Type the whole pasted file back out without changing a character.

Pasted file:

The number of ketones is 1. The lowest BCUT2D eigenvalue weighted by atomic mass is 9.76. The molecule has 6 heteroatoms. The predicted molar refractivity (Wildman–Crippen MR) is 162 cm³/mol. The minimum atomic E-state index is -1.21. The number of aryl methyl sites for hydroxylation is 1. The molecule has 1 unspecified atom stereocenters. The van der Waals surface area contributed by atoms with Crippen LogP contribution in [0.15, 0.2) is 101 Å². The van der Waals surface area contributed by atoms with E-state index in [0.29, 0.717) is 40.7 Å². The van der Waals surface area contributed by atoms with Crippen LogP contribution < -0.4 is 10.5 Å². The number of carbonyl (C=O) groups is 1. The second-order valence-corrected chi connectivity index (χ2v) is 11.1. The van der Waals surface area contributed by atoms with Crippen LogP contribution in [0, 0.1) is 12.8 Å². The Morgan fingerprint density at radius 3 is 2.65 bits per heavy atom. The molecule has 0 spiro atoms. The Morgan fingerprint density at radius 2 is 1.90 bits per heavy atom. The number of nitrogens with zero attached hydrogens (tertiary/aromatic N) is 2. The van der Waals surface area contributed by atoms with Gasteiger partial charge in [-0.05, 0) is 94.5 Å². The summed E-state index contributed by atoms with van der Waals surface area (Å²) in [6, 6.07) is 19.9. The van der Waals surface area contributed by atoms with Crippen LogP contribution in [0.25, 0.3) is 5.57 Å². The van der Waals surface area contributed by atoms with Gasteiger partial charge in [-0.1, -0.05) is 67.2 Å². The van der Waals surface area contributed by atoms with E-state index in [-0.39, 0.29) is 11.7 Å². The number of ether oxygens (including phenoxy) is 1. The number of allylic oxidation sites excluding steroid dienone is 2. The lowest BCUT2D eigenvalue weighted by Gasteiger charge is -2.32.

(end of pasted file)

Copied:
The number of ketones is 1. The lowest BCUT2D eigenvalue weighted by atomic mass is 9.76. The molecule has 6 heteroatoms. The predicted molar refractivity (Wildman–Crippen MR) is 162 cm³/mol. The minimum atomic E-state index is -1.21. The number of aryl methyl sites for hydroxylation is 1. The molecule has 1 unspecified atom stereocenters. The van der Waals surface area contributed by atoms with Crippen LogP contribution in [0.15, 0.2) is 101 Å². The van der Waals surface area contributed by atoms with E-state index in [0.29, 0.717) is 40.7 Å². The van der Waals surface area contributed by atoms with Crippen LogP contribution < -0.4 is 10.5 Å². The number of carbonyl (C=O) groups is 1. The second-order valence-corrected chi connectivity index (χ2v) is 11.1. The van der Waals surface area contributed by atoms with Crippen LogP contribution in [0, 0.1) is 12.8 Å². The Morgan fingerprint density at radius 3 is 2.65 bits per heavy atom. The molecule has 0 spiro atoms. The Morgan fingerprint density at radius 2 is 1.90 bits per heavy atom. The number of nitrogens with zero attached hydrogens (tertiary/aromatic N) is 2. The van der Waals surface area contributed by atoms with Gasteiger partial charge in [-0.05, 0) is 94.5 Å². The summed E-state index contributed by atoms with van der Waals surface area (Å²) in [6, 6.07) is 19.9. The van der Waals surface area contributed by atoms with Crippen LogP contribution in [0.25, 0.3) is 5.57 Å². The van der Waals surface area contributed by atoms with Gasteiger partial charge in [-0.1, -0.05) is 67.2 Å². The van der Waals surface area contributed by atoms with E-state index in [-0.39, 0.29) is 11.7 Å². The number of ether oxygens (including phenoxy) is 1. The number of allylic oxidation sites excluding steroid dienone is 2. The lowest BCUT2D eigenvalue weighted by Gasteiger charge is -2.32.